Google is preparing to strengthen Android security by expanding the safety measures deployed when a user installs a new application, regardless of the app's source.
The ability to install apps from multiple sources, even from outside of official stores, is one of Android's strengths. At the same time, it's one of the biggest security challenges the platform faces as criminals try to leverage this functionality in their interest.
Sideloading is the name of the manual installation process of an application, and it's one of the main avenues attackers use when trying to compromise Android devices. Of course, official stores are not completely safe either. Google, for example, routinely prunes its store when security researchers find dangerous apps that fall through the cracks and are available for anyone to download.
One of the ways to ensure that an Android device is not compromised after a user sideloads an app is to check what permissions the application requires. In most cases, attackers try to get access to a specific selection of permissions, including Accessibility, that gives them a lot of power once the app is installed.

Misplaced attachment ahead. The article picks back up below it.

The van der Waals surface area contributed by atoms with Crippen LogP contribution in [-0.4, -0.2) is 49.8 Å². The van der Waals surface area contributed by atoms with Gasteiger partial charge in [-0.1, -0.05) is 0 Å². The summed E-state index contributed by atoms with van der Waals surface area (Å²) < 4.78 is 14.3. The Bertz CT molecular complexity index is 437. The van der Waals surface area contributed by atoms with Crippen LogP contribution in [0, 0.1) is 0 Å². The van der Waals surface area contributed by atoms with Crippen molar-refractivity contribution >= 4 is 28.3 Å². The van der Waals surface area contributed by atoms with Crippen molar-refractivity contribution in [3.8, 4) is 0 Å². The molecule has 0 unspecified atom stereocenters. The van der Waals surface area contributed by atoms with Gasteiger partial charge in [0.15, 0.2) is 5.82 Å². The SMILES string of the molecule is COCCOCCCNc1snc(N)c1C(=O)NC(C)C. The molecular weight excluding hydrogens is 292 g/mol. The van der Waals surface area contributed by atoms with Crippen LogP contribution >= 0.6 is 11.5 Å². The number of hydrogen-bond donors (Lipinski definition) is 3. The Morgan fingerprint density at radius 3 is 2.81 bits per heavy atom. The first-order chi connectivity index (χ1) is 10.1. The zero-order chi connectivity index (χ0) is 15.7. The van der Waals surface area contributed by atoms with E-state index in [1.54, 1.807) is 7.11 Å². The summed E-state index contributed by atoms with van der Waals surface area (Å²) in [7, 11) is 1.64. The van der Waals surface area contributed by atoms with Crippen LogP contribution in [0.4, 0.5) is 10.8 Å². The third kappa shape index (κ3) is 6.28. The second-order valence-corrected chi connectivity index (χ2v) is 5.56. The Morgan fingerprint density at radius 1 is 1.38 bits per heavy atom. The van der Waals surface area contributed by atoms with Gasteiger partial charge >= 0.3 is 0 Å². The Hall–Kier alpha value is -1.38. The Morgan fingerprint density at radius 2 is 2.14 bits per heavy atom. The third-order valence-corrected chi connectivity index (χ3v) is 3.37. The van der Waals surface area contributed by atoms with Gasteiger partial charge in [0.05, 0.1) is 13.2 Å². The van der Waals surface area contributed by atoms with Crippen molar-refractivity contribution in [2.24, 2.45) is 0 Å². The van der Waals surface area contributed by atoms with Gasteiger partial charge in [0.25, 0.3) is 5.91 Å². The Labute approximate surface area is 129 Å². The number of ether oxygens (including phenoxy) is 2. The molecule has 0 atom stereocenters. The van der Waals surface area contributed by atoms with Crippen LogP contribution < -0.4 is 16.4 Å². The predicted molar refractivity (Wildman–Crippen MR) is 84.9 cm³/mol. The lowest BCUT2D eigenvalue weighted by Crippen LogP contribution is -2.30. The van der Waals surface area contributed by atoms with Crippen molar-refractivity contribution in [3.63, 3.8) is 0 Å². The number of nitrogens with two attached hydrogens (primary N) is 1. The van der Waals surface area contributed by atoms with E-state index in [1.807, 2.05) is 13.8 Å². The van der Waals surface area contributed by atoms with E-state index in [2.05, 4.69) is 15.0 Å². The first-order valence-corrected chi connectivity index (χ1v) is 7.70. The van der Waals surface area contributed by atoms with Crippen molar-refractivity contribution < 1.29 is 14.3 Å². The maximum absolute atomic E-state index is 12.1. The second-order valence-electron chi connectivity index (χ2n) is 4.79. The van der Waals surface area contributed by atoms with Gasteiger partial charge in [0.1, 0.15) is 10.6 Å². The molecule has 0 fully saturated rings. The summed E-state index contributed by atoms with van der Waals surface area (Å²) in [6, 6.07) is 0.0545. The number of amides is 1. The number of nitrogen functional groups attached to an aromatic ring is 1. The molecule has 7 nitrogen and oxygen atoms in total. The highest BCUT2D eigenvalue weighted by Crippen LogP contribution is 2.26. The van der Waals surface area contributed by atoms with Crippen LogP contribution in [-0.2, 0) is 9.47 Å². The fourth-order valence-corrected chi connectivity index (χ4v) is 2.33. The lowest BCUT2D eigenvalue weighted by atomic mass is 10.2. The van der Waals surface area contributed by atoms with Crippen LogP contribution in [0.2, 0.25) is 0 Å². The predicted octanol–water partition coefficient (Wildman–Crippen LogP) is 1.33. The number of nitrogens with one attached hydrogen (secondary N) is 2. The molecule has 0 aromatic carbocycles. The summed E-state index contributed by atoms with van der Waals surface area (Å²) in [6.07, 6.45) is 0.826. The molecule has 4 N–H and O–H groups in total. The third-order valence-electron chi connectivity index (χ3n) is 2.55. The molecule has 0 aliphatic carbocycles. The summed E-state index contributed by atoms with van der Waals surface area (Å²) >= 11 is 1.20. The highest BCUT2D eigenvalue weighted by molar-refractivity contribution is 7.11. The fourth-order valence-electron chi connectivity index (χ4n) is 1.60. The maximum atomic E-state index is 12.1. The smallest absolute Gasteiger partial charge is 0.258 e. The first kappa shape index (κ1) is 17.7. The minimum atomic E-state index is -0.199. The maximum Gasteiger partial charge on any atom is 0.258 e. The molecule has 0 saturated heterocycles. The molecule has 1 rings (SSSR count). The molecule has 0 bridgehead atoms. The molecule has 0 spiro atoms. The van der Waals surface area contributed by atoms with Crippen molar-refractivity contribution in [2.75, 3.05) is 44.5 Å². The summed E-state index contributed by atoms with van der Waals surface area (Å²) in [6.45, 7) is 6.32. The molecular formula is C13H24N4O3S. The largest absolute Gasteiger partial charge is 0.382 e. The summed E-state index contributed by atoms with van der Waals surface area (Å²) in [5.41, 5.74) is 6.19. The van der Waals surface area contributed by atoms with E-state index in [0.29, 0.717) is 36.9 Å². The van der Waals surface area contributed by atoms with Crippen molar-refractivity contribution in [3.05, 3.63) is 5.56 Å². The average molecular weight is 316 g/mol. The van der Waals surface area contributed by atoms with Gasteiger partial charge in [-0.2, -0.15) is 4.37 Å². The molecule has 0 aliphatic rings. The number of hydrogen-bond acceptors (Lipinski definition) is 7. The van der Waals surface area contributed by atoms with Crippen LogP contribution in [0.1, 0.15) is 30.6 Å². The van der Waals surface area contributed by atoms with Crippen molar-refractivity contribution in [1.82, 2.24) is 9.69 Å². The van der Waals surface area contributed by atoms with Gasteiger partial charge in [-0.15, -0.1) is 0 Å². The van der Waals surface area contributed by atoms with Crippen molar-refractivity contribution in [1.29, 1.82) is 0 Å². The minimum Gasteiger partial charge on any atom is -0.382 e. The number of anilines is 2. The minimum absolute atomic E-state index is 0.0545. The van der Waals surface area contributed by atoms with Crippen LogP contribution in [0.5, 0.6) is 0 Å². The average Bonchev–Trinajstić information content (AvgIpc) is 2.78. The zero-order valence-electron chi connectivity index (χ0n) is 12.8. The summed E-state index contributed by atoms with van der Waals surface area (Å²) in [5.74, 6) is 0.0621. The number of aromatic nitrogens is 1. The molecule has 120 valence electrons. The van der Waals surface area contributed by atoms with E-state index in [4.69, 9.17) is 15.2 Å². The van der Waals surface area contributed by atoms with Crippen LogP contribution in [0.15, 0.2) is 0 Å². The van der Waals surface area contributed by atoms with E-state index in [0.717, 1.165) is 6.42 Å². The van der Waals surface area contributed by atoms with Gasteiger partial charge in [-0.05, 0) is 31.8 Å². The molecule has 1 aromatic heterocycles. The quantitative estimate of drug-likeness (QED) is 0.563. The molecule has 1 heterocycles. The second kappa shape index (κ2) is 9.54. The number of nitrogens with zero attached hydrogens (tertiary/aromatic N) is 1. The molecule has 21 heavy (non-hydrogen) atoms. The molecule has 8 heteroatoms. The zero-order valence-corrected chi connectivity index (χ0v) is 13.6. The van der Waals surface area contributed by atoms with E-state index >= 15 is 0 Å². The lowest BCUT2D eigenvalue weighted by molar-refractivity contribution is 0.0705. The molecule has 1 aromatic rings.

"This enhanced fraud protection will analyze and automatically block the installation of apps that may use sensitive runtime permissions frequently abused for financial fraud when the user attempts to install the app from an Internet-sideloading source (web browsers, messaging apps or file managers)," saidGoogle.
"This enhancement will inspect the permissions the app declared in real-time and specifically look for four runtime permission requests: RECEIVE_SMS, READ_SMS, BIND_Notifications, and Accessibility," Google added. "These permissions are frequently abused by fraudsters to intercept one-time passwords via SMS or notifications, as well as spy on screen content."
The company said that, after looking at some of the most prominent malware families, it found that 95 percent of installations came from sideloading.
For now, this new type of protection is only available to people in Singapore, as a pilot initiative. When all or any of these four permissions are declared by an application during installation, the system will block the installation completely.
This pilot initiative in Singapore is also a warning to developers who make legitimate apps that they must adhere to best practices and ensure that their apps don't ask for permissions they don't need.